1) What kind of Pentium Overdrive are you using? I've never looked at those chips seriously, but how well/fast does it work on your machine? What kind of games can your run with your Overdrive that I can't with a 486DX2@66?

I'm feeling that lack of L2 cache is really hurting my performance so getting an Overdrive might be a good idea.

2) What kind of RAM are you using? I feel like I've tried a bunch of RAM but could still only get it to work with 16 MB (i.e. 4MB onboard + 4MB + 8MB).

Here's what I tried and couldn't get to work:

2016-04-23 16.51.56.jpg
Filename
2016-04-23 16.51.56.jpg
File size
2.32 MiB
Views
936 views
File license
Fair use/fair dealing exception

As far as I understand, this machine doesn't take EDO RAM. So everything on the left column doesn't work. On the right column there are two pairs of 8MB chips (starting from the bottom): I could only get the system to work with one 8MB stick. What specs should the RAM meet?

3) How do you deal with the lack of a CD-ROM?

4) I don't suppose you have scanned the manual, did you? =)

Reply 35 of 86, by Yushatak

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Hadn't really intended to pull it apart and check things, but with that level of enthusiasm how can I not? 😁

1. POD @ 83Mhz - If memory serves it helps Quake run playably. Pretty much everything you'd want to run on this machine will run with any higher-end 486 chip, and most will run fine with a DX2/66, but I love esoteric stuff and maxing out machines with strict limitations (like this one). I think pretty much everything else that I threw at it either ran fine without the floating point boost of the POD or else wouldn't run even with it. However, I suppose if you were feeling particularly psychotic you could try to install XP with a POD in there.. 😜

2. No damn clue, really. I tested dozens of SIMMs at one point and labeled them with their capacity if they weren't already, so I just found two with 8MB that the machine was happy with. One is marked, so you could hunt that down, but the other is not.

3. Mostly I network transferred things. I set up an FTP server under DOS and FTP'd things over to it from my modern machine, and at one point I shared on WFW3.11 and accessed the shares on a modern box. That said, no reason you can't hook up parallel port SCSI (which I have, just need a terminator to get here in the mail so I can hook up an optical drive). I also own a lot of weird media like ZIP100 and LS-120 stuff with external parallel port drives so I can use that too for transfer. Worth noting that nothing *needs* a CD-ROM really if you're willing to crack it, but you will lose out on CD audio on certain titles. I played through a pirated copy of the DIG on this box with no CD-ROM drive and it was great.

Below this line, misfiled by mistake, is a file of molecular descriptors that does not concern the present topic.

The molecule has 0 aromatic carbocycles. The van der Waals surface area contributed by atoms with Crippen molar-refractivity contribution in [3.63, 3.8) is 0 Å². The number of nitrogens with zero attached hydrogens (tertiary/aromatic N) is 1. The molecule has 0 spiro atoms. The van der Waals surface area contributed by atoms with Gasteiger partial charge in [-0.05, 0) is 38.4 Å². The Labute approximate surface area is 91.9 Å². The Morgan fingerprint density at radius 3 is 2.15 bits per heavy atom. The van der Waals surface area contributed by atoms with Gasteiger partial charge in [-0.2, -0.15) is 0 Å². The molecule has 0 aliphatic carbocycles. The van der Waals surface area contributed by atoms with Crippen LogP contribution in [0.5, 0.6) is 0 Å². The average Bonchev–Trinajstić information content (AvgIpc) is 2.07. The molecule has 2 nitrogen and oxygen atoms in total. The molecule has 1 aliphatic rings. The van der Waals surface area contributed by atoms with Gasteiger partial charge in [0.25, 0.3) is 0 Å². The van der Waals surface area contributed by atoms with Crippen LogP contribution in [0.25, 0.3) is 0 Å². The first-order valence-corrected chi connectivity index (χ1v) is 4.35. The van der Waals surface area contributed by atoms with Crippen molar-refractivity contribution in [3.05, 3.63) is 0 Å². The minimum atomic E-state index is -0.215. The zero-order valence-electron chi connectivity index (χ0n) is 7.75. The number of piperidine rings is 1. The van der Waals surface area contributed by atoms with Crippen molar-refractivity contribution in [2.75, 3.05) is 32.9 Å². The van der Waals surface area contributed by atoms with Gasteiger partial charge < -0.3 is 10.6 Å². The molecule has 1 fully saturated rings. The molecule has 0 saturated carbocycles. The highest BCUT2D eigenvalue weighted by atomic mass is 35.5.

4. I have not. At one point I also had the spec sheet for the chipset that I'd hunted down, not sure where that got to though (was a PDF) - should still have it, but my HDDs are terribly unorganized. The manual covers some interesting things (diagnostic codes, etc.) but doesn't detail potential memory for the system - which is odd, I'd expect it to at least mention the requirements but nope. It's the "Maintenance & Service Guide", by the way.

The HDD I have in there is 120GB - I probably switched to that because I suspected that while it reported fine, the 750GB disk may have been not actually fully usable - that or I just wanted to use it in my 300Mhz Pentium box (where it currently resides).

Pictures of RAM, insides, CPU, and outside: http://imgur.com/a/p5OSU

Reply 36 of 86, by Half-Saint

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Why not use a sound card with IDE interface?

You could route the cables out of the case and use a normal CD-ROM as an external one. I actually did that once in the late 90's and it worked just fine although it did look a bit ugly 😀

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Reply 37 of 86, by Kamerat

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jheronimus wrote:

Here is the error I get from Doom 2. Note that for that I disabled ESS by editing autoexec.bat (the ESSCFG and SET BLASTER lines). So I don't have any other devices and IRQs are only occupied by integrated parts at this point.

You can try using the DOS32A DOS extender instead of DOS/4GW.

http://dos32a.narechk.net/index_en.html

DOS Sound Blaster compatibility: PCI sound cards vs. PCI chipsets
YouTube channel

Reply 38 of 86, by jheronimus

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Kamerat wrote:
jheronimus wrote:

Here is the error I get from Doom 2. Note that for that I disabled ESS by editing autoexec.bat (the ESSCFG and SET BLASTER lines). So I don't have any other devices and IRQs are only occupied by integrated parts at this point.

You can try using the DOS32A DOS extender instead of DOS/4GW.

http://dos32a.narechk.net/index_en.html

Turned out to be a RAM issue. Eveything runs well since I've installed different RAM. No idea what was wrong with the old sticks though.

Reply 39 of 86, by jheronimus

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Half-Saint wrote:

Why not use a sound card with IDE interface?

You could route the cables out of the case and use a normal CD-ROM as an external one. I actually did that once in the late 90's and it worked just fine although it did look a bit ugly 😀

Tried that, it didn't work for some reason. Not to mention that I had to route three cables (IDE, power, audio) out of the case through the empty ISA slot. That's beyond ugly, so I didn't even bother figuring the software issue out.